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SPARC Mobile Science Program

Asset 26SPARC Mobile Science Programs

Driving STEM Forward

PSBR has launched a Mobile Science Program we call SPARC (Science Program and Research Coach). Engage your learners, broaden their perspectives, and enhance your curriculum with a visit from the SPARC Mobile Science Program. SPARC allows us to engage schools, communities, and OST programs with educational programs that contribute to the development of 21st century skills while strengthening the regional talent pipeline. 

What We Do: PSBR’s SPARC program delivers engaging, hands-on and age-appropriate biomedical science curricula embedded with career awareness and readiness information. SPARC demonstrates laboratory methodologies used in biomedical research to introduce concepts surrounding the scientific method, genetic and biomedical engineering, genome editing, nanotechnology, neuroscience, and laboratory animal science. During each SPARC session, students will have the opportunity to delve into relevant, engaging, and rigorous scientific tasks while working with real-world equipment. Information on career paths from a variety of professionals in science-related fields, including those within local industry partners, will also be presented during the program. Importantly, by providing accurate, relevant, and medically-related programming during the pandemic, students are better able to understand their current situation and how biomedical science plays a role in finding therapies and vaccines to stop the virus.

We provide all the equipment, materials, tools and supplies necessary. The content is tailored to your grade level, class time, and selected topic. We have flexible scheduling that can be customized to your teaching load. The program has an affordable sliding scale fee and opportunities for fully grant funded programs. SPARC visits include pre- and post-visit videos, activities, reflective assignments, recorded interviews with biomedical professionals, and ongoing opportunities to explore scientific careers and educational pathways. Our proven approach boosts students’ grasp of scientific concepts and professional opportunities. Details of programming options can be found below. Example grade levels are provided.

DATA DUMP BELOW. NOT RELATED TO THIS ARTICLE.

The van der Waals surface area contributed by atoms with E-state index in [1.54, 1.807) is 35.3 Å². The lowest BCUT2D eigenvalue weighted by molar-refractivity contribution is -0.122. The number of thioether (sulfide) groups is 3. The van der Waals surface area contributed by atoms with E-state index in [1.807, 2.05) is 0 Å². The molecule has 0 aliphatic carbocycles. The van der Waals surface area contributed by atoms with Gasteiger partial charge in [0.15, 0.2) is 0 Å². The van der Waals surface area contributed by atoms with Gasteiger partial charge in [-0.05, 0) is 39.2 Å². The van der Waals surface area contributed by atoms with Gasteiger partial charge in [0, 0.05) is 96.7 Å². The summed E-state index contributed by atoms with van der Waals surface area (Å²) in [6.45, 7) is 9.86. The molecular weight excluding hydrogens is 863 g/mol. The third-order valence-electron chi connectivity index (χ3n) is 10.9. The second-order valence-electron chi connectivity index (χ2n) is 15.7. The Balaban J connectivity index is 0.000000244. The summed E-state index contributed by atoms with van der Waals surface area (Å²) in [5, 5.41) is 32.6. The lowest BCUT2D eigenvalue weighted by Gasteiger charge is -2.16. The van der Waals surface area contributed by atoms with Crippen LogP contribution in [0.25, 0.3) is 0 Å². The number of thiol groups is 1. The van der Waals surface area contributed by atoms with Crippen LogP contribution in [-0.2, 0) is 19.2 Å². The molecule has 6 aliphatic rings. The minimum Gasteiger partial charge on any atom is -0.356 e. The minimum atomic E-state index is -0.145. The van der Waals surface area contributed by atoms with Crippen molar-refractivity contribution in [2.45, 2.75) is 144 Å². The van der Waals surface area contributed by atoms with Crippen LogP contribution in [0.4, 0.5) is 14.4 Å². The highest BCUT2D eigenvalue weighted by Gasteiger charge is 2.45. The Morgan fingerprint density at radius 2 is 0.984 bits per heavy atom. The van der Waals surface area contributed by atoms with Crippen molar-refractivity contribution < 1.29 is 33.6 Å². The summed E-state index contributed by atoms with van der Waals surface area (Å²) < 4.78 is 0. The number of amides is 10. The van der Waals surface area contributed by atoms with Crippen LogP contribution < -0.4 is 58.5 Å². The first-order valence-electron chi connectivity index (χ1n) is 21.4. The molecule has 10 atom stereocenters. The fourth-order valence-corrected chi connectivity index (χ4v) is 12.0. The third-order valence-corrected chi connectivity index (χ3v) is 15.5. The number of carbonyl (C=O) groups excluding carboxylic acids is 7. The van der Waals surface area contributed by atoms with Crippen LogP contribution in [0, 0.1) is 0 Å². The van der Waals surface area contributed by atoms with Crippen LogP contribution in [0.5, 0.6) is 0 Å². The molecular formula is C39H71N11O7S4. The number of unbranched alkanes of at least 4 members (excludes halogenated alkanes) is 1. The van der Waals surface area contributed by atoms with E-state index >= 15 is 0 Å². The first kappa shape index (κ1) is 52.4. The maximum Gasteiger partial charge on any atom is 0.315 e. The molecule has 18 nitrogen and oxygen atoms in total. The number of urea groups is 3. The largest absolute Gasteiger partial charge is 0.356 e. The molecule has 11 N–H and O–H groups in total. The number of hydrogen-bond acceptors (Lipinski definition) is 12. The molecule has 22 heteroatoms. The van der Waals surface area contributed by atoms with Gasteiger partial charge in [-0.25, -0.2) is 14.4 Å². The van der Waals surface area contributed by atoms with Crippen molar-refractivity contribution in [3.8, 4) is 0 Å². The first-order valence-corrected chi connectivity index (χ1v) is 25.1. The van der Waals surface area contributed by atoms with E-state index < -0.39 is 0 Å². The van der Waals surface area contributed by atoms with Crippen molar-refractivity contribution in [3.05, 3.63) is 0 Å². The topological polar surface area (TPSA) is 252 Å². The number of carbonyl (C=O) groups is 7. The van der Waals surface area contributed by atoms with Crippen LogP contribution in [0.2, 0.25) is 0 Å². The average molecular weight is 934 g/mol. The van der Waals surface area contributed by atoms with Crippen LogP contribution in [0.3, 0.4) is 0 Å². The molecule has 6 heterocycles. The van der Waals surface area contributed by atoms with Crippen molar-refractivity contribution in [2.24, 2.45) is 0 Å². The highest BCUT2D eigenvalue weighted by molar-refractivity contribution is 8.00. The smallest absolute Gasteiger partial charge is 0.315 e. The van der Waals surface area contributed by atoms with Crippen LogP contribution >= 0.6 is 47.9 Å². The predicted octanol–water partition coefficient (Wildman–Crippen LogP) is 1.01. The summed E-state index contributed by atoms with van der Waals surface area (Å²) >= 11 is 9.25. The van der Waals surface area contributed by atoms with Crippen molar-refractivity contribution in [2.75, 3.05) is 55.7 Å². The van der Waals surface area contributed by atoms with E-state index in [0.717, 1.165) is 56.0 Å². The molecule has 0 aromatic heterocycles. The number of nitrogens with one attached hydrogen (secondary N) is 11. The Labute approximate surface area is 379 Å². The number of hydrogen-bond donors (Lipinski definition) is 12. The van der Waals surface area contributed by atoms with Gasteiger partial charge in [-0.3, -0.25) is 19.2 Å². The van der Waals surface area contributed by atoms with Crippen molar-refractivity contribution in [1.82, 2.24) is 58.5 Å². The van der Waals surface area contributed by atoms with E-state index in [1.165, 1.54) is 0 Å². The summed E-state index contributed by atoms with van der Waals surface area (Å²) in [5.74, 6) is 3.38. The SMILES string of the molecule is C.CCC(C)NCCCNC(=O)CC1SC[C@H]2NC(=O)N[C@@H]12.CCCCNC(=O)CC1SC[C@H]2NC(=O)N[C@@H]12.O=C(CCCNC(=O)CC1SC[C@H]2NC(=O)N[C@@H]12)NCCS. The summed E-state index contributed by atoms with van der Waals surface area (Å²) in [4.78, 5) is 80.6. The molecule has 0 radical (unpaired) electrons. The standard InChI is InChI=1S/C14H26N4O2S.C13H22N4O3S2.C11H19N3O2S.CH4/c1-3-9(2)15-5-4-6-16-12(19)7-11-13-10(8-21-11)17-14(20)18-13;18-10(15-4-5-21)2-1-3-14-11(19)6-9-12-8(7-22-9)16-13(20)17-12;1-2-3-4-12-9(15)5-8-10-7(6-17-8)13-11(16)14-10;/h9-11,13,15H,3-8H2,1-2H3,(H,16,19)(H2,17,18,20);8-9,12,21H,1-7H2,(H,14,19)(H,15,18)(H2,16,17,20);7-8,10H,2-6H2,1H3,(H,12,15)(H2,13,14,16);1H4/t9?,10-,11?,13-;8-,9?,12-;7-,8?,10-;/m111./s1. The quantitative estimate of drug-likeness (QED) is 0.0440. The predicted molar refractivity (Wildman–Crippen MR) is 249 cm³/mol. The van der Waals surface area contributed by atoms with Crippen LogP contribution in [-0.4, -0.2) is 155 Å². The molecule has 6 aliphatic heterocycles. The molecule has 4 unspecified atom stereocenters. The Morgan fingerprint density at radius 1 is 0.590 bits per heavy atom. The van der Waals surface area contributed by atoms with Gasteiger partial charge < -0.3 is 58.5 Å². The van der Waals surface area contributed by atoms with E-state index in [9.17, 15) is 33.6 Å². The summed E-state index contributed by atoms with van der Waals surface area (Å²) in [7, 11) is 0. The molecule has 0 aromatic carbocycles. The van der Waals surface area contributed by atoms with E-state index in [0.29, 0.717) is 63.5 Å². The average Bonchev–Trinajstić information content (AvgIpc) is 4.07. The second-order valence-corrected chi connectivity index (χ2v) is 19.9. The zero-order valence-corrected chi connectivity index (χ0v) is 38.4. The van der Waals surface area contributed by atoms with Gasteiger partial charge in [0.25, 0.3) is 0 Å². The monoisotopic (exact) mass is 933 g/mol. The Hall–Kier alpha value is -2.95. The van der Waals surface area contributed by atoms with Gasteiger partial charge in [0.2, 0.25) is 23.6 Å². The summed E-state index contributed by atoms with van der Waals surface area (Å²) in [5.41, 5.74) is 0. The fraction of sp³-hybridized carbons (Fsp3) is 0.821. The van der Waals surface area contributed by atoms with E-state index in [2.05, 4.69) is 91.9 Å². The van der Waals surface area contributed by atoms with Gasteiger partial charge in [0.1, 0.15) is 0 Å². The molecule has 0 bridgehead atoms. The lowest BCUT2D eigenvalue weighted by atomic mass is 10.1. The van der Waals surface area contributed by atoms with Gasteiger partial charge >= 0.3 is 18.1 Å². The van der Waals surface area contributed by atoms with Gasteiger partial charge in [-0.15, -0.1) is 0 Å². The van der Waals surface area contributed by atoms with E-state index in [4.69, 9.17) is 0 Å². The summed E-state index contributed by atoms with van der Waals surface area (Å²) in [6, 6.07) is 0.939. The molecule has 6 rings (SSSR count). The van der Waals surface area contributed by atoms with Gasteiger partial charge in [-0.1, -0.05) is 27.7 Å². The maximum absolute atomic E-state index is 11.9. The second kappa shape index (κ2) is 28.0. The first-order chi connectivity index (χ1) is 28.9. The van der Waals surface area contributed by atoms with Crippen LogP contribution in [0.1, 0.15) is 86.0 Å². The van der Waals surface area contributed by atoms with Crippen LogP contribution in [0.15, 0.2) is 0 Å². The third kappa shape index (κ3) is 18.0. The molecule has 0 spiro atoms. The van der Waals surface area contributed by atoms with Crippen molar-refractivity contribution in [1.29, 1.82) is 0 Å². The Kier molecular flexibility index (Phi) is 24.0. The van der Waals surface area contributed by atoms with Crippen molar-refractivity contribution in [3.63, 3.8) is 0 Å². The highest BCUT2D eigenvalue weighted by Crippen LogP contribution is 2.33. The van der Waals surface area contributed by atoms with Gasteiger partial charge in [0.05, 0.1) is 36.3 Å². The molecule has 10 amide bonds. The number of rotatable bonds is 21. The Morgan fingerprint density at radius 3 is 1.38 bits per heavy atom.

Click here to view our one page SPARC brochure


Our program allows participants to:girl side van small file

  •  Engage with hands-on, fun, and exciting science activities
  •  Learn how biomedical research impacts our lives everyday
  •  Use modern, real-world equipment
  •  Explore career options within this field


Our Featured Mobile Science Programs:

  • DNA Extraction and modeling (all grades) Students will have the opportunity to extract DNA from their own cheek cells and make a DNA molecule out of candy. Along the way, they will learn about this very important biomolecule and how it acts as the instructions for life.